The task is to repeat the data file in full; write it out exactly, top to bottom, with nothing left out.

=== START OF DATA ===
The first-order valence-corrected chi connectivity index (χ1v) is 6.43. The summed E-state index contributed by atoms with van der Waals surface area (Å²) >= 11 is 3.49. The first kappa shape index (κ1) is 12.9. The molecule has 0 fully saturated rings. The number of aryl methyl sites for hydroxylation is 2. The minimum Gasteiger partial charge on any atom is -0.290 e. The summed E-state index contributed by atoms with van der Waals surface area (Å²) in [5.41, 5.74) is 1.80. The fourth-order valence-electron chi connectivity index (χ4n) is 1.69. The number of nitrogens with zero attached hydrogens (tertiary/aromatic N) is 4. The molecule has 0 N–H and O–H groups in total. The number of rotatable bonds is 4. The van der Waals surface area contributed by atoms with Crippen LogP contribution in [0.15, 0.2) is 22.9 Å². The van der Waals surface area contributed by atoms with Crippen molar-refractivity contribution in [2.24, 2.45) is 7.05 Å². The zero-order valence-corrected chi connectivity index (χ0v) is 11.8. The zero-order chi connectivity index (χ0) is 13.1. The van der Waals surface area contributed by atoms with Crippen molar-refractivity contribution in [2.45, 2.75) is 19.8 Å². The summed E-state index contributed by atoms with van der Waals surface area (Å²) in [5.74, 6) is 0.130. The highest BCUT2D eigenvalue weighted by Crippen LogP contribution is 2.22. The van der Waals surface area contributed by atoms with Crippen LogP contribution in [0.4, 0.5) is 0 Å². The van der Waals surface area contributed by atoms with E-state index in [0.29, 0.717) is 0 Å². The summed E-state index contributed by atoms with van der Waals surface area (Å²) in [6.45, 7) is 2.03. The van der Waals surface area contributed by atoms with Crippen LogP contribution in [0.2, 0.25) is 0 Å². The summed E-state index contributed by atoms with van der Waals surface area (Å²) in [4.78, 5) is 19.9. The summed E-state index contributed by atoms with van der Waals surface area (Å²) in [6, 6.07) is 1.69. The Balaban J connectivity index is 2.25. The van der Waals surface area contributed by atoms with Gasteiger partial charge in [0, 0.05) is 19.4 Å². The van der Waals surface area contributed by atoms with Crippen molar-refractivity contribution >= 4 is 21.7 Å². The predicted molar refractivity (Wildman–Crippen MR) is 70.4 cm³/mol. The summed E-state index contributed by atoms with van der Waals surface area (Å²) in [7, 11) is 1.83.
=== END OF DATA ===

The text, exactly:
The first-order valence-corrected chi connectivity index (χ1v) is 6.43. The summed E-state index contributed by atoms with van der Waals surface area (Å²) >= 11 is 3.49. The first kappa shape index (κ1) is 12.9. The molecule has 0 fully saturated rings. The number of aryl methyl sites for hydroxylation is 2. The minimum Gasteiger partial charge on any atom is -0.290 e. The summed E-state index contributed by atoms with van der Waals surface area (Å²) in [5.41, 5.74) is 1.80. The fourth-order valence-electron chi connectivity index (χ4n) is 1.69. The number of nitrogens with zero attached hydrogens (tertiary/aromatic N) is 4. The molecule has 0 N–H and O–H groups in total. The number of rotatable bonds is 4. The van der Waals surface area contributed by atoms with Crippen LogP contribution in [0.15, 0.2) is 22.9 Å². The van der Waals surface area contributed by atoms with Crippen molar-refractivity contribution in [2.24, 2.45) is 7.05 Å². The zero-order valence-corrected chi connectivity index (χ0v) is 11.8. The zero-order chi connectivity index (χ0) is 13.1. The van der Waals surface area contributed by atoms with Crippen molar-refractivity contribution in [2.45, 2.75) is 19.8 Å². The summed E-state index contributed by atoms with van der Waals surface area (Å²) in [5.74, 6) is 0.130. The highest BCUT2D eigenvalue weighted by Crippen LogP contribution is 2.22. The van der Waals surface area contributed by atoms with Crippen LogP contribution in [0.4, 0.5) is 0 Å². The van der Waals surface area contributed by atoms with E-state index in [0.29, 0.717) is 0 Å². The summed E-state index contributed by atoms with van der Waals surface area (Å²) in [6.45, 7) is 2.03. The van der Waals surface area contributed by atoms with Crippen LogP contribution in [0.2, 0.25) is 0 Å². The summed E-state index contributed by atoms with van der Waals surface area (Å²) in [4.78, 5) is 19.9. The summed E-state index contributed by atoms with van der Waals surface area (Å²) in [6, 6.07) is 1.69. The Balaban J connectivity index is 2.25. The van der Waals surface area contributed by atoms with Gasteiger partial charge in [0, 0.05) is 19.4 Å². The van der Waals surface area contributed by atoms with Crippen molar-refractivity contribution >= 4 is 21.7 Å². The predicted molar refractivity (Wildman–Crippen MR) is 70.4 cm³/mol. The summed E-state index contributed by atoms with van der Waals surface area (Å²) in [7, 11) is 1.83.